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Who Is To Blame For California’s Drought?

Not who you think.

Who Is To Blame For California’s Drought?
[Top photo: nvelichko via Shutterstock]

With the worst drought in California history raging on, and Gov. Jerry Brown ordering the state to cut its water usage by 25%, the inevitable question arises: Who’s at fault? Who’s sucking the state’s severely limited water supply dry?

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The New York Times breaks down how much water different parts of California are using in this straightforward interactive visualization. Each water district is represented with a circle, sized and colored to indicate the number of gallons used per capita each day in California’s 400 water districts. The hotter the color, the more water that district is using.

See the full graphic hereNYTimes.com

It’s easy to find trends on the map, but it’s harder to pin down their causes. Northern California, particularly in the winter, uses much less water than other regions. That’s in part because temperatures are lower in Northern California compared with the more arid southern regions. It’s also because, as the Times points out, conservation efforts in the North have effectively lowered consumption.

Though the farmers of the Central Valley use their share of water, the biggest offenders don’t come from where you’d expect. Those lie in Palm Springs and Coachella Valley, where wealthy L.A. retirees settle onto huge properties in the desert, and have been so far unwilling to cut back on watering their lawns and golf courses. Large properties in gated communities near San Diego also use an unequal share of water. In both of those regions, the per capita usage is about 230 gallons a day in the winter, and considerably more in the summer. Compare that to the northern cities of San Francisco and Santa Cruz, where the per capita usage is about 46 gallons a day.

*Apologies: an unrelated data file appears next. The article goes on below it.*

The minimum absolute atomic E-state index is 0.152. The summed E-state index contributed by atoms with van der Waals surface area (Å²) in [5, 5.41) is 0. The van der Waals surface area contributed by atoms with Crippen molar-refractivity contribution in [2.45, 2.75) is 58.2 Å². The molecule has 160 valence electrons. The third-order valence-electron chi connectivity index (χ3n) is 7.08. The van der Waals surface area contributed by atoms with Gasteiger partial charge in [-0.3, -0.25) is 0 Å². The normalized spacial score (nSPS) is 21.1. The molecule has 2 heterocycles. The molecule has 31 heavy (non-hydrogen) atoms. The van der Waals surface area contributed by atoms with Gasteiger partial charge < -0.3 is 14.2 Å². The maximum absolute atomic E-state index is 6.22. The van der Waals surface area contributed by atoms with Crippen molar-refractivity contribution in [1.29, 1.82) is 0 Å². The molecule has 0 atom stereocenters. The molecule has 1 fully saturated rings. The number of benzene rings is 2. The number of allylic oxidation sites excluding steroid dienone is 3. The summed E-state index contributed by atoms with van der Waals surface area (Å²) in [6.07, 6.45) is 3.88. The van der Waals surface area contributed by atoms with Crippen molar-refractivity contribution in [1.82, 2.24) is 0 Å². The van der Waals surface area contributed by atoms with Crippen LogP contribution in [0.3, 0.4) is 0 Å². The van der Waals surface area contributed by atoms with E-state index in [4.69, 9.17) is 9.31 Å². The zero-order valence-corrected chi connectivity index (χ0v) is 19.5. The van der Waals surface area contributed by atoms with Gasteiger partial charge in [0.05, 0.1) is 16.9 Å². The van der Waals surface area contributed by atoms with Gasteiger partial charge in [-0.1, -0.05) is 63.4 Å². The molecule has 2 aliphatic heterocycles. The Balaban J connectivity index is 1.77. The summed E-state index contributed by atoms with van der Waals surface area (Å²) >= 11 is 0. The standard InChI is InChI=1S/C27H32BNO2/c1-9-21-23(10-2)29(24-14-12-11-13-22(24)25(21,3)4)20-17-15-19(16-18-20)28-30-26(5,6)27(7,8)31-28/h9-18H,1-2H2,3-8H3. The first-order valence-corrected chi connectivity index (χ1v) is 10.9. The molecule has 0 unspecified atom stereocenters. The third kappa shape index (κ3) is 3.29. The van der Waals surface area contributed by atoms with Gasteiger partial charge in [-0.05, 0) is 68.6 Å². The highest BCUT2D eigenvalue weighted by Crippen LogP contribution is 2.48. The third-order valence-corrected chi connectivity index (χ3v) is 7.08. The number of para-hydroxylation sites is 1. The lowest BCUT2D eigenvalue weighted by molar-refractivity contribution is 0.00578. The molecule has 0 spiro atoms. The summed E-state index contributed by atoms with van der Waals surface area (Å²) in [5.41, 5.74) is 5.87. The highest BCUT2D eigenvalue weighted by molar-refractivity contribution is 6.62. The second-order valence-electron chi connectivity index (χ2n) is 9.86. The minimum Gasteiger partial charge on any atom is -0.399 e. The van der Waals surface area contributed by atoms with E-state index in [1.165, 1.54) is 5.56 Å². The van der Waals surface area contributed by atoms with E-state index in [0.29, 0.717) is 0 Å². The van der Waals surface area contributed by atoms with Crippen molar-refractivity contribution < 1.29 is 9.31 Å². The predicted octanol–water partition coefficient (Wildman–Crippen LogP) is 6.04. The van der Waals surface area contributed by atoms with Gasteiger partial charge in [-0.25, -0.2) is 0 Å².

With Gov. Brown’s new mandate, all of these areas will have to reduce their water consumption significantly over the next year. Restrictions vary from one region to the next; water rates will go up in some areas where people consume too much water and be relaxed in areas where people conserve water. There will also be restrictions on watering golf courses, cemeteries, and publicly maintained land like highway dividers. These steps are necessary to save California from catastrophe, Brown says. “People should realize we are in a new era,” he said at a press conference Wednesday. “The idea of your nice little green lawn getting watered every day, those days are past.”

[via The New York Times]

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I'm a writer living in Bushwick, Brooklyn. Interests include social justice, cats, and the future.

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